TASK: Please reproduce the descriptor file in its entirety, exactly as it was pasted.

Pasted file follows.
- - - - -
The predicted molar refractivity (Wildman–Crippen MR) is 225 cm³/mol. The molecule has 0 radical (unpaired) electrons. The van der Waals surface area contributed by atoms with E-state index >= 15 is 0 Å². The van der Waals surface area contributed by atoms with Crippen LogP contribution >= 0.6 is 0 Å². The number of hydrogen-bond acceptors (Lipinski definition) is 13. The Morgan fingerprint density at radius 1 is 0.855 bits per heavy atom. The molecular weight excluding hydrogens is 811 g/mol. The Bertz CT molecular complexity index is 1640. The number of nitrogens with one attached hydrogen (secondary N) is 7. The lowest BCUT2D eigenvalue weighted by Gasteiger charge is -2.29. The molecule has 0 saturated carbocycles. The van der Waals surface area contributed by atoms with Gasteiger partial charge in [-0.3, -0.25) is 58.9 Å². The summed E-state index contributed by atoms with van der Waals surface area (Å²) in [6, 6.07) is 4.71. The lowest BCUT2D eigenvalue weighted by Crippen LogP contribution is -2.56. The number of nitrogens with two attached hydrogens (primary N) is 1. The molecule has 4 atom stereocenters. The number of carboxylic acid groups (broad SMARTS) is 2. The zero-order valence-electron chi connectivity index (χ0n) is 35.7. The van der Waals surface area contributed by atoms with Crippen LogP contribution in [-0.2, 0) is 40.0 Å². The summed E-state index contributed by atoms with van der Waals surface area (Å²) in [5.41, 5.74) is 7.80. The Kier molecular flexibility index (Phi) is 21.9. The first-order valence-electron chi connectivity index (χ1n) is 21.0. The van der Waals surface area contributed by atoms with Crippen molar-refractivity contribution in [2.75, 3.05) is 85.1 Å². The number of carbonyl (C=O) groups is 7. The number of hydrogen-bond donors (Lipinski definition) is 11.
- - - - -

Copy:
The predicted molar refractivity (Wildman–Crippen MR) is 225 cm³/mol. The molecule has 0 radical (unpaired) electrons. The van der Waals surface area contributed by atoms with E-state index >= 15 is 0 Å². The van der Waals surface area contributed by atoms with Crippen LogP contribution >= 0.6 is 0 Å². The number of hydrogen-bond acceptors (Lipinski definition) is 13. The Morgan fingerprint density at radius 1 is 0.855 bits per heavy atom. The molecular weight excluding hydrogens is 811 g/mol. The Bertz CT molecular complexity index is 1640. The number of nitrogens with one attached hydrogen (secondary N) is 7. The lowest BCUT2D eigenvalue weighted by Gasteiger charge is -2.29. The molecule has 0 saturated carbocycles. The van der Waals surface area contributed by atoms with Gasteiger partial charge in [-0.3, -0.25) is 58.9 Å². The summed E-state index contributed by atoms with van der Waals surface area (Å²) in [6, 6.07) is 4.71. The lowest BCUT2D eigenvalue weighted by Crippen LogP contribution is -2.56. The number of nitrogens with two attached hydrogens (primary N) is 1. The molecule has 4 atom stereocenters. The number of carboxylic acid groups (broad SMARTS) is 2. The zero-order valence-electron chi connectivity index (χ0n) is 35.7. The van der Waals surface area contributed by atoms with Crippen LogP contribution in [-0.2, 0) is 40.0 Å². The summed E-state index contributed by atoms with van der Waals surface area (Å²) in [5.41, 5.74) is 7.80. The Kier molecular flexibility index (Phi) is 21.9. The first-order valence-electron chi connectivity index (χ1n) is 21.0. The van der Waals surface area contributed by atoms with Crippen molar-refractivity contribution in [2.75, 3.05) is 85.1 Å². The number of carbonyl (C=O) groups is 7. The number of hydrogen-bond donors (Lipinski definition) is 11.